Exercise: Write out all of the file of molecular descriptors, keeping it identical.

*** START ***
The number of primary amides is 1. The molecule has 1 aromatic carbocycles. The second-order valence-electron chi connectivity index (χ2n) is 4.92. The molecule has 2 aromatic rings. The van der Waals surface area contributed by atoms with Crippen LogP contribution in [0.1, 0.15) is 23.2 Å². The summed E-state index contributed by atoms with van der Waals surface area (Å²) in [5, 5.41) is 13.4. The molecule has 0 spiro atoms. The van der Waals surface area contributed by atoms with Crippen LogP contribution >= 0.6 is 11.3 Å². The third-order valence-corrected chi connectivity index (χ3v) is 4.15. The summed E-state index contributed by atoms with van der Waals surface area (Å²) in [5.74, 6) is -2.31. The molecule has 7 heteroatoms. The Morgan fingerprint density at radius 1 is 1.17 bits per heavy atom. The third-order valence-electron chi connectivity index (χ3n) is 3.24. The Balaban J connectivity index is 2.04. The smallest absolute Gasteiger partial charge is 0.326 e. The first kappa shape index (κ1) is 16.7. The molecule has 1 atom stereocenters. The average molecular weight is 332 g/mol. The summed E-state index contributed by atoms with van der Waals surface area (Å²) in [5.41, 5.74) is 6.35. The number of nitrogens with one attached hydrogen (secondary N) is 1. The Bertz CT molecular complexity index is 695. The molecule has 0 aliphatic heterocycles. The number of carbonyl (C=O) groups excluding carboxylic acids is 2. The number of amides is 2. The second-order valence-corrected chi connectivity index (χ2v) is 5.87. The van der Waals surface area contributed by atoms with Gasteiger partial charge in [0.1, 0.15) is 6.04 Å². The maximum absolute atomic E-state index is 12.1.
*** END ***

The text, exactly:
The number of primary amides is 1. The molecule has 1 aromatic carbocycles. The second-order valence-electron chi connectivity index (χ2n) is 4.92. The molecule has 2 aromatic rings. The van der Waals surface area contributed by atoms with Crippen LogP contribution in [0.1, 0.15) is 23.2 Å². The summed E-state index contributed by atoms with van der Waals surface area (Å²) in [5, 5.41) is 13.4. The molecule has 0 spiro atoms. The van der Waals surface area contributed by atoms with Crippen LogP contribution >= 0.6 is 11.3 Å². The third-order valence-corrected chi connectivity index (χ3v) is 4.15. The summed E-state index contributed by atoms with van der Waals surface area (Å²) in [5.74, 6) is -2.31. The molecule has 7 heteroatoms. The Morgan fingerprint density at radius 1 is 1.17 bits per heavy atom. The third-order valence-electron chi connectivity index (χ3n) is 3.24. The Balaban J connectivity index is 2.04. The smallest absolute Gasteiger partial charge is 0.326 e. The first kappa shape index (κ1) is 16.7. The molecule has 1 atom stereocenters. The average molecular weight is 332 g/mol. The summed E-state index contributed by atoms with van der Waals surface area (Å²) in [5.41, 5.74) is 6.35. The number of nitrogens with one attached hydrogen (secondary N) is 1. The Bertz CT molecular complexity index is 695. The molecule has 0 aliphatic heterocycles. The number of carbonyl (C=O) groups excluding carboxylic acids is 2. The number of amides is 2. The second-order valence-corrected chi connectivity index (χ2v) is 5.87. The van der Waals surface area contributed by atoms with Gasteiger partial charge in [0.1, 0.15) is 6.04 Å². The maximum absolute atomic E-state index is 12.1.